Finally, if you isolate naturally derived colors from different sources the approvals change, depending on whether you are a US or EU company.

According to a colorant industry spokesperson, “This potential for confusion and misinterpretation of a label by a consumer is limiting to the food manufacturer that uses naturally derived color additives and does not want to disclose the source of coloring.”

She said: “It is essential that we learn to appreciate the language of color additives and how this language can change depending on the region in which you are working.”

Alternatively, hey, I have an idea. Just eat normal food. Steer clear of eating something that requires legalese or is a blatant oxymoron (natural synthetic!).

Read the entire article here.

Thursday, August 14, 2008

Dye Supply Gone Dry?

In 2007, a late frost decimated European elderberry crops. Although this crop, and so the natural coloring it produced, were grown in other areas of the world, it drove the cost up significantly. This kind of cost craziness that can vary from year to year, makes the industry and their investors, well, crazy.

“Natural colours could be more vulnerable to supply issues than synthetic colours. Since natural colours are derived from natural products (fruit, vegetables and other sources), their supply is more susceptible to weather related and shelf life issues than synthetic colours,” Jody Renner-Nantz, Food Science Chemist at DD Williamson Support Center in the US told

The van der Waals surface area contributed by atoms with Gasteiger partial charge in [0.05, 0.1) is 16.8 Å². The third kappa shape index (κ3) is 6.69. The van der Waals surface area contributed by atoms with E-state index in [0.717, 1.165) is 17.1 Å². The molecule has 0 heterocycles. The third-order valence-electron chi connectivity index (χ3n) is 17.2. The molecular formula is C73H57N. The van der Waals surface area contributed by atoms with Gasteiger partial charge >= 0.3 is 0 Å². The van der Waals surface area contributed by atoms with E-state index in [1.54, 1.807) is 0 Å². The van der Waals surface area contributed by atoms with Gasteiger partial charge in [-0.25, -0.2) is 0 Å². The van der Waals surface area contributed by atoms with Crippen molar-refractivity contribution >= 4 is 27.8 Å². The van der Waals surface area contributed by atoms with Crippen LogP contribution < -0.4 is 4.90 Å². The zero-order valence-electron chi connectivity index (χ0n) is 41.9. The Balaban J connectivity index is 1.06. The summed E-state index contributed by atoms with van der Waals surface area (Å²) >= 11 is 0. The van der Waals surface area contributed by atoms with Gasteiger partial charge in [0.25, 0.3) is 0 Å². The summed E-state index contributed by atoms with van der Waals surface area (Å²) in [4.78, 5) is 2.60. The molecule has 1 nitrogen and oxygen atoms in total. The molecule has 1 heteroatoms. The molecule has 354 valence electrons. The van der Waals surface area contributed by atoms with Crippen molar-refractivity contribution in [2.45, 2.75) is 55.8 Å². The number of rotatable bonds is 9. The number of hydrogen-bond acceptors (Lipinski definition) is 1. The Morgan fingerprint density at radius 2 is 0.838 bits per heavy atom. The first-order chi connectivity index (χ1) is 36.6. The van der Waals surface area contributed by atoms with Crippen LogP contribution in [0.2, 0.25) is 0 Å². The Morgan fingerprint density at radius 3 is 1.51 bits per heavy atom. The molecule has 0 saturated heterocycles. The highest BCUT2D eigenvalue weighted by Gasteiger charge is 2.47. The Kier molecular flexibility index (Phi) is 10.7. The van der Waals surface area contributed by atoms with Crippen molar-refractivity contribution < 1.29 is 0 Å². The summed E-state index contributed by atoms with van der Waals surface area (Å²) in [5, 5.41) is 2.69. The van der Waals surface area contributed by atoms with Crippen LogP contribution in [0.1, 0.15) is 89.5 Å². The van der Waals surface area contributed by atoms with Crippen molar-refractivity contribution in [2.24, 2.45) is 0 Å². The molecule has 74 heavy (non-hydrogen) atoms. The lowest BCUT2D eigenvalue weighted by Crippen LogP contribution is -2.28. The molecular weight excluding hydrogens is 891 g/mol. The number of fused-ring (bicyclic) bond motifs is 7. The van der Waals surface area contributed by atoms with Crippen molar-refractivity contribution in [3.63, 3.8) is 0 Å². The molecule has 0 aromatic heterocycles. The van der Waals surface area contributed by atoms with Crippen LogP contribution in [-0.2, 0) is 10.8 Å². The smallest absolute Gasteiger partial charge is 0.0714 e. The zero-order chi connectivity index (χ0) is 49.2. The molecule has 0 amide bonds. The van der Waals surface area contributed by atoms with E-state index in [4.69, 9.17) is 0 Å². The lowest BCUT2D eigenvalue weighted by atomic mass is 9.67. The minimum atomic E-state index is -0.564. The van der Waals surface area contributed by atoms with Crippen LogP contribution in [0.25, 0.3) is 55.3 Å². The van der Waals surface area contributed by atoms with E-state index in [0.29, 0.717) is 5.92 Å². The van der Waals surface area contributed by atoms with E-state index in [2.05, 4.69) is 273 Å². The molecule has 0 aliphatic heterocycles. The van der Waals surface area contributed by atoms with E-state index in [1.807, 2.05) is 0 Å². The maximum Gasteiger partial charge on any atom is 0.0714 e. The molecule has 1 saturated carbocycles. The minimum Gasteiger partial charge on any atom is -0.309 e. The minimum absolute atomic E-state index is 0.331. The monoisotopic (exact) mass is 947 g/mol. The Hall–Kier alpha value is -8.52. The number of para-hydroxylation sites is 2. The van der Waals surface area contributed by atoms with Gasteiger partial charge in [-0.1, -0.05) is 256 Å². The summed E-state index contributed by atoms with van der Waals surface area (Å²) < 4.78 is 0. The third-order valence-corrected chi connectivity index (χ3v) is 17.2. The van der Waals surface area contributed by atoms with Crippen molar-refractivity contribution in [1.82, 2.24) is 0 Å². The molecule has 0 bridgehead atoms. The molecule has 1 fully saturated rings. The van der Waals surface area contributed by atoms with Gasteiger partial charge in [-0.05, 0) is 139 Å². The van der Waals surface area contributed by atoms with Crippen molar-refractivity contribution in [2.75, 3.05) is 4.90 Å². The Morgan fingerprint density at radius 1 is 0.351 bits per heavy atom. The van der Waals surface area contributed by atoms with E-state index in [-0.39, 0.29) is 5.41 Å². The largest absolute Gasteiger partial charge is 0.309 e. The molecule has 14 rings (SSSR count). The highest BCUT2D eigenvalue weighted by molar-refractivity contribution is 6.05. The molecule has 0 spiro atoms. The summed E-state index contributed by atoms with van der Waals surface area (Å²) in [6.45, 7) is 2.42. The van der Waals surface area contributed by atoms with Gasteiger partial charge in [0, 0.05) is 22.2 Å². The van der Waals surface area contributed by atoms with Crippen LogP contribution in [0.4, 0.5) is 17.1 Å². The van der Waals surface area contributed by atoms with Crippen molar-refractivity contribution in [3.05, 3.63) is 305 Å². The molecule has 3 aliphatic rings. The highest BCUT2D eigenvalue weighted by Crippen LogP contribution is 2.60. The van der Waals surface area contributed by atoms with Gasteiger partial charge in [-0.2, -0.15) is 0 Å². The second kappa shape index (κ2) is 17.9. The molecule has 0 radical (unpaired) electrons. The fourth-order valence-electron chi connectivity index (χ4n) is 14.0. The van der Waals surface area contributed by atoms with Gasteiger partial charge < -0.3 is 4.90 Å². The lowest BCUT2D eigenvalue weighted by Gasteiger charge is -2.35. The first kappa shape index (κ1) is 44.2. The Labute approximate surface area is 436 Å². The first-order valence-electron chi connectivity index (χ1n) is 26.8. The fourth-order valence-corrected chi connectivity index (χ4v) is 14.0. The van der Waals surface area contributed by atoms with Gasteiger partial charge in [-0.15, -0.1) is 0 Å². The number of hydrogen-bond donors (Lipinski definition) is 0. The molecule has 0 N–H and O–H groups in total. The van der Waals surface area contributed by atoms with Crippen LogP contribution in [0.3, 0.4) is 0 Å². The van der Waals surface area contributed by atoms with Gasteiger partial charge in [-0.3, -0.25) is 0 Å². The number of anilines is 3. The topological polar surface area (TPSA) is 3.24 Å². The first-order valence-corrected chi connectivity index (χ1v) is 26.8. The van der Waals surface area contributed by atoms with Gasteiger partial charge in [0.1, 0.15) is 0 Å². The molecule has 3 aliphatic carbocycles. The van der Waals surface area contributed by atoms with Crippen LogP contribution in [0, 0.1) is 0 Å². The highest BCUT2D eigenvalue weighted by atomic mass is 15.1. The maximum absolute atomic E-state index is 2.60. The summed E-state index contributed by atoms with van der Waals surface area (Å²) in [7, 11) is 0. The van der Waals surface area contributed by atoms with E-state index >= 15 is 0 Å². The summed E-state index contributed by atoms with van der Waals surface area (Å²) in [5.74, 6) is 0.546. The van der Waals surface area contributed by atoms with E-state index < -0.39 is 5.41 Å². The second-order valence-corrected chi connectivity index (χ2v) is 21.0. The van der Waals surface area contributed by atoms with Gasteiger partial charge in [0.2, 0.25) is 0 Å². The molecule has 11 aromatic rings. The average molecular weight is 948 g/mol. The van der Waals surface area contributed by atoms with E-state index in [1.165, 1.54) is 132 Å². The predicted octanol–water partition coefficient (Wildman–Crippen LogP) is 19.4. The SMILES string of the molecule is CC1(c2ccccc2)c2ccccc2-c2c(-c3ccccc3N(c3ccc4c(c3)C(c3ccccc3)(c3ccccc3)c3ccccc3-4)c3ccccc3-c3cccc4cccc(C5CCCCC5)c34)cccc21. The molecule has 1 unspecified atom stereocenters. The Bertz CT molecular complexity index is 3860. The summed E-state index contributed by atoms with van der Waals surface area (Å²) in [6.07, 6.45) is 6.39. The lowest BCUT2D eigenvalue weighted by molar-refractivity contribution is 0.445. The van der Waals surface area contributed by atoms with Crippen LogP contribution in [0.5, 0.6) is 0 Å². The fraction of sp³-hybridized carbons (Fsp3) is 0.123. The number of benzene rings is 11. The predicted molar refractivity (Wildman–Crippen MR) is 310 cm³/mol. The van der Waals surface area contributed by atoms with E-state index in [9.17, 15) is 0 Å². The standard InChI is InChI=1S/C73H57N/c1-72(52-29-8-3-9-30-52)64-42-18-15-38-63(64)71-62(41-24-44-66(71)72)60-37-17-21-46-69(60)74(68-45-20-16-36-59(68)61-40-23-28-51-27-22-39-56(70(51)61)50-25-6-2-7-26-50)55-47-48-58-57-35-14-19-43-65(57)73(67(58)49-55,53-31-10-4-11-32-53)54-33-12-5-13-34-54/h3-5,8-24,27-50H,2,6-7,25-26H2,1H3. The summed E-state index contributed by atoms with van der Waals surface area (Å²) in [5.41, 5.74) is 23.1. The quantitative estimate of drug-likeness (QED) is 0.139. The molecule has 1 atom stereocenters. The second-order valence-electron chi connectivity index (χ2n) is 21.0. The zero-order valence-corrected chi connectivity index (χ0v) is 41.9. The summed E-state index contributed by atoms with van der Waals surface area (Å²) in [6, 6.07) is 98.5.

Because of this little nettle, food chemists are now trying to synthesize the chemicals naturally derived in everything from beets to bugs, to be able to return to large scale, industrial batch processing.

The synthesized anthocyanins, for example, can be manipulated chemically to turn shade you want. "You name it - from white to deep purple, and everything in between," said the CEO of the company that wants to market the colors.

But here, they want to have it both ways. They want to synthesize a product and call it natural. "The definition of natural can be tough. The compounds we will manufacture are the same compounds in the natural sources. There is no difference between these compounds structurally."

The final decision will be made by the FDA. In other words, companies producing “synthetic natural flavors” should begin now investing in lobbyists.

Wednesday, August 13, 2008

Dyes Are Going Native

Here is an indication of the change we are in the middle of.

Back in 2005, Nestle promised to remove all artificial coloring from its products. They vowed to switch to only natural alternatives, but had a real issue finding a replacement for their Brilliant Blue (used in Smarties).